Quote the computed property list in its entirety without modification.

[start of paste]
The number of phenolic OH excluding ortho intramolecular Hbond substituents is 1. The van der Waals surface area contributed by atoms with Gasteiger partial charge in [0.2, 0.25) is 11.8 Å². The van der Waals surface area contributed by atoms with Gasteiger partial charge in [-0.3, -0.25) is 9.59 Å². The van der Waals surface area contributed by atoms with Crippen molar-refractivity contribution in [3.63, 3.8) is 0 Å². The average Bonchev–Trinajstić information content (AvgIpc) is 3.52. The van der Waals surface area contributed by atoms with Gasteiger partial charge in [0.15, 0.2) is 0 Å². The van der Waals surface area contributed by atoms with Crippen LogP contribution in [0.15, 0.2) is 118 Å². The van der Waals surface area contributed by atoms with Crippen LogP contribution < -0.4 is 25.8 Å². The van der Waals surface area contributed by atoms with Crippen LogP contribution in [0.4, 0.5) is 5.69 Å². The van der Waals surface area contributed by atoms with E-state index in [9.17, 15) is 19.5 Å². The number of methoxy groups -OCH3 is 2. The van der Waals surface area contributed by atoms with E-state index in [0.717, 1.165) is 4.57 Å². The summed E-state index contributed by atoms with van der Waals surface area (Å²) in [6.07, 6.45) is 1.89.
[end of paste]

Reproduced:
The number of phenolic OH excluding ortho intramolecular Hbond substituents is 1. The van der Waals surface area contributed by atoms with Gasteiger partial charge in [0.2, 0.25) is 11.8 Å². The van der Waals surface area contributed by atoms with Gasteiger partial charge in [-0.3, -0.25) is 9.59 Å². The van der Waals surface area contributed by atoms with Crippen molar-refractivity contribution in [3.63, 3.8) is 0 Å². The average Bonchev–Trinajstić information content (AvgIpc) is 3.52. The van der Waals surface area contributed by atoms with Gasteiger partial charge in [0.15, 0.2) is 0 Å². The van der Waals surface area contributed by atoms with Crippen LogP contribution in [0.15, 0.2) is 118 Å². The van der Waals surface area contributed by atoms with Crippen LogP contribution < -0.4 is 25.8 Å². The van der Waals surface area contributed by atoms with Crippen LogP contribution in [0.4, 0.5) is 5.69 Å². The van der Waals surface area contributed by atoms with E-state index in [9.17, 15) is 19.5 Å². The number of methoxy groups -OCH3 is 2. The van der Waals surface area contributed by atoms with E-state index in [0.717, 1.165) is 4.57 Å². The summed E-state index contributed by atoms with van der Waals surface area (Å²) in [6.07, 6.45) is 1.89.